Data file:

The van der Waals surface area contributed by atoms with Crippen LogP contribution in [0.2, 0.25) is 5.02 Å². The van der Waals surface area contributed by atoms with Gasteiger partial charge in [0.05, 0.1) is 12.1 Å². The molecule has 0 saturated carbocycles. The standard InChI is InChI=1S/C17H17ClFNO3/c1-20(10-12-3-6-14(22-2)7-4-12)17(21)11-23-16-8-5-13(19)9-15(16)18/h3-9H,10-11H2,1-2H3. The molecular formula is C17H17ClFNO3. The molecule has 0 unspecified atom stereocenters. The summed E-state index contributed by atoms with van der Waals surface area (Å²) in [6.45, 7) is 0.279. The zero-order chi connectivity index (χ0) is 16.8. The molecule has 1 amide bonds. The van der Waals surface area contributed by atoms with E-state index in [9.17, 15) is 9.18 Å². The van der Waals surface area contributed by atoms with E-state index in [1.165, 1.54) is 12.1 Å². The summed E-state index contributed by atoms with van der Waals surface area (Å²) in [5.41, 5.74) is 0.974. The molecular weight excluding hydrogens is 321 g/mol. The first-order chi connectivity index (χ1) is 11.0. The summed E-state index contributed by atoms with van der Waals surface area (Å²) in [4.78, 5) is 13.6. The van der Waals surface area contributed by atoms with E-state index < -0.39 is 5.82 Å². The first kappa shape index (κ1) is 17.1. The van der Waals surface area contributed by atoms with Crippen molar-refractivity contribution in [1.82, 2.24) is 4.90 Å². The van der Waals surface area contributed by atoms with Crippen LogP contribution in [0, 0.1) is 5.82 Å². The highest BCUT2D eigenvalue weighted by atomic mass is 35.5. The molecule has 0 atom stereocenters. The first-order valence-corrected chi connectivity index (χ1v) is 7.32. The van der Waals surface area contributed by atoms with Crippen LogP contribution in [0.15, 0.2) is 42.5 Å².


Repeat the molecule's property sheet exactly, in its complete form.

The van der Waals surface area contributed by atoms with Crippen LogP contribution in [0.2, 0.25) is 5.02 Å². The van der Waals surface area contributed by atoms with Gasteiger partial charge in [0.05, 0.1) is 12.1 Å². The molecule has 0 saturated carbocycles. The standard InChI is InChI=1S/C17H17ClFNO3/c1-20(10-12-3-6-14(22-2)7-4-12)17(21)11-23-16-8-5-13(19)9-15(16)18/h3-9H,10-11H2,1-2H3. The molecular formula is C17H17ClFNO3. The molecule has 0 unspecified atom stereocenters. The summed E-state index contributed by atoms with van der Waals surface area (Å²) in [6.45, 7) is 0.279. The zero-order chi connectivity index (χ0) is 16.8. The molecule has 1 amide bonds. The van der Waals surface area contributed by atoms with E-state index in [9.17, 15) is 9.18 Å². The van der Waals surface area contributed by atoms with E-state index in [1.165, 1.54) is 12.1 Å². The summed E-state index contributed by atoms with van der Waals surface area (Å²) in [5.41, 5.74) is 0.974. The molecular weight excluding hydrogens is 321 g/mol. The first-order chi connectivity index (χ1) is 11.0. The summed E-state index contributed by atoms with van der Waals surface area (Å²) in [4.78, 5) is 13.6. The van der Waals surface area contributed by atoms with E-state index < -0.39 is 5.82 Å². The first kappa shape index (κ1) is 17.1. The van der Waals surface area contributed by atoms with Crippen molar-refractivity contribution in [1.82, 2.24) is 4.90 Å². The van der Waals surface area contributed by atoms with Crippen LogP contribution in [0, 0.1) is 5.82 Å². The highest BCUT2D eigenvalue weighted by atomic mass is 35.5. The molecule has 0 atom stereocenters. The first-order valence-corrected chi connectivity index (χ1v) is 7.32. The van der Waals surface area contributed by atoms with Crippen LogP contribution in [0.15, 0.2) is 42.5 Å².